shoes, and his lack of enthusiasm also brands him as worthless.
Lynne Ramsay's trump card is her handling of actors, especially the kids who seem 100% authentic.
There's some pretty extreme behavior involved, and even when James climbs into a bathtub with his girl
(neither are anywhere near 18) it seems natural, unforced, and almost pre-sexually innocent. Ramsay
also is evenhanded with the adults. Mom's singlehanded attempt to enliven a party by getting the
kids to dance is pathetic, but works to a degree. When Dad comes home, drunk and bleeding, the faces
of his girls show a despair that's all the more terrible because there's nothing special about it -
it's business as usual. And Dad is no villain, but honestly trying to do his best.
Ratcatcher has a wee fantasy element around James' vague ideas of escape. He imagines his
pal's mouse friend taking a freedom ride to the moon, its tail tied to a balloon. He takes a bus out
of town to play in a new housing development, the kind his family may never qualify to occupy.
Originally a still photographer, the director imbues her economical setups with a visual
clarity that keeps the images from lapsing into simple prettiness.
In terms of other pictures, Ratcatcher brings to mind elements of Los Olvidados,
The Loneliness of the Long Distance Runner, and even The River's Edge. It's not that
goodness is crushed by social evil, as in the Buñuel film. Rather, goodness has no
opportunity to develop. The molested girl can't see without her glasses, which the toughs have tossed
into the canal. James' better side is so repressed, he doesn't even think to retrieve them for
her. When he attempts to do so later, he gives up without so much as a shrug of defeat.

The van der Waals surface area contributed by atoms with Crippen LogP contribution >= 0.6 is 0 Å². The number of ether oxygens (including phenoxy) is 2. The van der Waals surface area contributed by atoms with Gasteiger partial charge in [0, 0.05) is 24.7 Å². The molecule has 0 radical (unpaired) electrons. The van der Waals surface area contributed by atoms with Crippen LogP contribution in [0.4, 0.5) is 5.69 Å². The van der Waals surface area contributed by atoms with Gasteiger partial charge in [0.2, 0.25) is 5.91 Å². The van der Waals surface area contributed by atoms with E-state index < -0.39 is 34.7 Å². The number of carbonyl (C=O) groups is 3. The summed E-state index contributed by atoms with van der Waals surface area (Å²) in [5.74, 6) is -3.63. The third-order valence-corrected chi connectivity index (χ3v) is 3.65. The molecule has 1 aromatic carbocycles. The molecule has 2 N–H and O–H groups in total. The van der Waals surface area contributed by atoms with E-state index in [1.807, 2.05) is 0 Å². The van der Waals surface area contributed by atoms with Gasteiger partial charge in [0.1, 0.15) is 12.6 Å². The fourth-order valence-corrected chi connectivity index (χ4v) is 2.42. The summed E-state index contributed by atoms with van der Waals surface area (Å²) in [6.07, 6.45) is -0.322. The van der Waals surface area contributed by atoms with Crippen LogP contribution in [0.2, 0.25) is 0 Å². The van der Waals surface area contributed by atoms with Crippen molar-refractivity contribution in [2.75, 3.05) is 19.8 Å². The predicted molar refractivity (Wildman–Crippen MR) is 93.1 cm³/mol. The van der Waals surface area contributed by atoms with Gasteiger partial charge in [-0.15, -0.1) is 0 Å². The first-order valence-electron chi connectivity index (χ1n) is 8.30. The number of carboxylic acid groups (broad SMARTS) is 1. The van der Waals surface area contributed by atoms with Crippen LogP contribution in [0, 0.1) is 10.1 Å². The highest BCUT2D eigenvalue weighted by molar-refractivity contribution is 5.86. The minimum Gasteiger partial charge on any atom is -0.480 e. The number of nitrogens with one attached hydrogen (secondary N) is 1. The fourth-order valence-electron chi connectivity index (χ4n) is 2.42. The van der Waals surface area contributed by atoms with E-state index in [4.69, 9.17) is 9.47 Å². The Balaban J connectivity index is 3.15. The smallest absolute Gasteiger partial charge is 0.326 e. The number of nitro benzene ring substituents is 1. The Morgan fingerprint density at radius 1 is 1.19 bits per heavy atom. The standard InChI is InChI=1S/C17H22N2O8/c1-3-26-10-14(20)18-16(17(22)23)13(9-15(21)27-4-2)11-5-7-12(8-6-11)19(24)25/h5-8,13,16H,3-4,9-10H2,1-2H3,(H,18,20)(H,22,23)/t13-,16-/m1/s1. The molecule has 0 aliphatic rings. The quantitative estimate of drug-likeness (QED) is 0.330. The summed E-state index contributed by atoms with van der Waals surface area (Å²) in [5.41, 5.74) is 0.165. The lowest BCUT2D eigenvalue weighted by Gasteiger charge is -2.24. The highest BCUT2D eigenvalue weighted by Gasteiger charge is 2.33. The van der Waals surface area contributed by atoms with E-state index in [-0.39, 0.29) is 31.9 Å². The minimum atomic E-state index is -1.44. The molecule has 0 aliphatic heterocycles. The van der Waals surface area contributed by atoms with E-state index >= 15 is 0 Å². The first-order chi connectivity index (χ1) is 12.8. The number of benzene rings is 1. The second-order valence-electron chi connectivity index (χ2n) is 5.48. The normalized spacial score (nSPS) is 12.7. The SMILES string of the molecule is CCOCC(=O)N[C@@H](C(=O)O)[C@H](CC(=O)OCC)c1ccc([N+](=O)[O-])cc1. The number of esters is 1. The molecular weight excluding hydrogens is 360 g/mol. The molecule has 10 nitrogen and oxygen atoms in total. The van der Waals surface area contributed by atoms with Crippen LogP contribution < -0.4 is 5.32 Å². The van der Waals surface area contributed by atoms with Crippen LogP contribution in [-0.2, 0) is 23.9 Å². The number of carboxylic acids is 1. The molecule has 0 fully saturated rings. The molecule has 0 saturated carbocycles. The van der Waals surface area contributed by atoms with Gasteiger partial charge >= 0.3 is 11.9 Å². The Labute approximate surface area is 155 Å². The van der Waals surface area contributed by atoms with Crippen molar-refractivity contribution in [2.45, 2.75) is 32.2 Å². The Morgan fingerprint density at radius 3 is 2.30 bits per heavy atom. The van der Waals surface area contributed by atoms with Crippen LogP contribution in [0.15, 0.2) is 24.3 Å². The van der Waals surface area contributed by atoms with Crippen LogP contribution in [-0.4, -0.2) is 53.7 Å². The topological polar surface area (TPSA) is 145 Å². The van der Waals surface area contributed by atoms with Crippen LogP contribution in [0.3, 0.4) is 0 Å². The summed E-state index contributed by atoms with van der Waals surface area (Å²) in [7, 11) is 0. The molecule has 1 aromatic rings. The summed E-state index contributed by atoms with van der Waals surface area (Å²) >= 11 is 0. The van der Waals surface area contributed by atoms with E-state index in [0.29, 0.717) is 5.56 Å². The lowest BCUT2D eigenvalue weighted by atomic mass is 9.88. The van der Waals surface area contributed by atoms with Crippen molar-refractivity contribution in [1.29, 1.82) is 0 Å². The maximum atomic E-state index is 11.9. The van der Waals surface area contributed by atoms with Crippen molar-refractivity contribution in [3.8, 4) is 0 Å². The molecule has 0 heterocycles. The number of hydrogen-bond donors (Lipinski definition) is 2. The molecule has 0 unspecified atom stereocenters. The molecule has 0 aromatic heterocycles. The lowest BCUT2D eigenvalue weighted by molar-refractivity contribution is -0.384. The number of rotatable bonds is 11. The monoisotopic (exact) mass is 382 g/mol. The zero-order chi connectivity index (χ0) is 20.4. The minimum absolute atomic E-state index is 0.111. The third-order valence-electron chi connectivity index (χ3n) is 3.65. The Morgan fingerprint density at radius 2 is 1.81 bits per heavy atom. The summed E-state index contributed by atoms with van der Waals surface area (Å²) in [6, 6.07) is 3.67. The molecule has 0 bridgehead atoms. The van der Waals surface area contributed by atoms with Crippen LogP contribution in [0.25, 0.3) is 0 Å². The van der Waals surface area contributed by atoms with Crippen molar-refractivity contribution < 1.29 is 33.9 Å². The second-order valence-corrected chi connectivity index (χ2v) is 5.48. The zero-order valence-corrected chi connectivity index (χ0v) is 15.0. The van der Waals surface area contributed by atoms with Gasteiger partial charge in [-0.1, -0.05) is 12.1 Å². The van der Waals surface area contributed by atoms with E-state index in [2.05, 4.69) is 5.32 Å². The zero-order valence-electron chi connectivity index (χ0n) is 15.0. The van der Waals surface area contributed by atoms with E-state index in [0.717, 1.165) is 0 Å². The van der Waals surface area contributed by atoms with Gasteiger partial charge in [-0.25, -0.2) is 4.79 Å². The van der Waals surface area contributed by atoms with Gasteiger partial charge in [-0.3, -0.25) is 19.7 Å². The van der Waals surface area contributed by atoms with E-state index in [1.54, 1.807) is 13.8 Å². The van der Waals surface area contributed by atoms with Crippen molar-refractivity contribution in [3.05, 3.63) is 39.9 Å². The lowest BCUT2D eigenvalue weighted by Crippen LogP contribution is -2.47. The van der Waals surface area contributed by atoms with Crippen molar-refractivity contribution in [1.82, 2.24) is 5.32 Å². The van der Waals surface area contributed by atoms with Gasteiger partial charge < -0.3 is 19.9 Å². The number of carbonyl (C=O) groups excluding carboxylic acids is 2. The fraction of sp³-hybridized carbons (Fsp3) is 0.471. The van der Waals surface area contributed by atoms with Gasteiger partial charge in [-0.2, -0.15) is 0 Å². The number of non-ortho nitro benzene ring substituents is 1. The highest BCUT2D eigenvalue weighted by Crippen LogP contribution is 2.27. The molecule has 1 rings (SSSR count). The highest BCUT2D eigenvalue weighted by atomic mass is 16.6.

Ratcatcher also seems
like an updating of James Joyce's short stories about the petty meanness of poverty; several
scenes have the sickly feeling of hopelessness, as good intentions and honest feelings are
relentlessly hammered down by the slum environment. It's an
unsentimental, painful, but honest portrait of people who are worthy of our interest and concern.
Criterion's DVD of Ratcatcher is beautifully transferred, and comes with a battery of extras
that present director Lynne Ramsay's background and ideas in rich detail. There's a video interview,
and three previous short films that show the development of her talent for intriguing character study.
She appears to have used her daughter Lynne in all of her films, to remarkably good
effect. There are also a stills gallery, a trailer, and the rest of the usual Criterion trimmings.
All in all, with this single disc, one feels that one's been given a thorough introduction to a
relatively obscure talent with a unique filmmaking vision.
The Scottish accents are very forbidding, making the English subtitles a must to understand what's being
said. I don't think I would have understood twenty words in Ratcatcher in an unsubtitled
On a scale of Excellent, Good, Fair, and Poor,
Movie: Very Good
Supplements: director interview; three short films by the director, stills, trailer.
Packaging: Amaray case
Reviewed: September 20, 2002, 2002
DVD Savant Text © Copyright 2007 Glenn Erickson